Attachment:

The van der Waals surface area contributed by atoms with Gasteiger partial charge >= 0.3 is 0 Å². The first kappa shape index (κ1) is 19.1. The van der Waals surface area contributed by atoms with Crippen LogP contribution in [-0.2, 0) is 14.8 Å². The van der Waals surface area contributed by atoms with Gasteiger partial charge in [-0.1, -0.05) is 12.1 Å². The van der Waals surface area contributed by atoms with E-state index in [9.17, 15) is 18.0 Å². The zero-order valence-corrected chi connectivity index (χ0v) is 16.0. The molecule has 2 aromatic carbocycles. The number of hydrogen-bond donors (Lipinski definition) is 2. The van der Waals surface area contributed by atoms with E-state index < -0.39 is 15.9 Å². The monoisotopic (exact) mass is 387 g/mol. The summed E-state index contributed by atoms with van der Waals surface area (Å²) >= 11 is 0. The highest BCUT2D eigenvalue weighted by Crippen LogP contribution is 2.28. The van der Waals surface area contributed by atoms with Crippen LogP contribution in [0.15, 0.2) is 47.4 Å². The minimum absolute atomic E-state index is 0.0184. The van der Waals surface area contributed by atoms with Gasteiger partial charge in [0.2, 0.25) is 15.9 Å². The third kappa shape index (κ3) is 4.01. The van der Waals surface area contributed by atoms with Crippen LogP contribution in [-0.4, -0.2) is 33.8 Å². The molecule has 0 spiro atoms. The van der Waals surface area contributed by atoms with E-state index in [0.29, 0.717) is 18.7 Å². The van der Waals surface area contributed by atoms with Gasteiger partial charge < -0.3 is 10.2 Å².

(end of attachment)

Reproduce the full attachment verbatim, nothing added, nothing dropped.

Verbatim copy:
The van der Waals surface area contributed by atoms with Gasteiger partial charge >= 0.3 is 0 Å². The first kappa shape index (κ1) is 19.1. The van der Waals surface area contributed by atoms with Crippen LogP contribution in [-0.2, 0) is 14.8 Å². The van der Waals surface area contributed by atoms with Gasteiger partial charge in [-0.1, -0.05) is 12.1 Å². The van der Waals surface area contributed by atoms with E-state index in [9.17, 15) is 18.0 Å². The zero-order valence-corrected chi connectivity index (χ0v) is 16.0. The molecule has 2 aromatic carbocycles. The number of hydrogen-bond donors (Lipinski definition) is 2. The van der Waals surface area contributed by atoms with E-state index < -0.39 is 15.9 Å². The monoisotopic (exact) mass is 387 g/mol. The summed E-state index contributed by atoms with van der Waals surface area (Å²) >= 11 is 0. The highest BCUT2D eigenvalue weighted by Crippen LogP contribution is 2.28. The van der Waals surface area contributed by atoms with Crippen LogP contribution in [0.15, 0.2) is 47.4 Å². The minimum absolute atomic E-state index is 0.0184. The van der Waals surface area contributed by atoms with Gasteiger partial charge in [0.2, 0.25) is 15.9 Å². The third kappa shape index (κ3) is 4.01. The van der Waals surface area contributed by atoms with Crippen LogP contribution in [-0.4, -0.2) is 33.8 Å². The molecule has 0 spiro atoms. The van der Waals surface area contributed by atoms with E-state index in [0.29, 0.717) is 18.7 Å². The van der Waals surface area contributed by atoms with Gasteiger partial charge < -0.3 is 10.2 Å².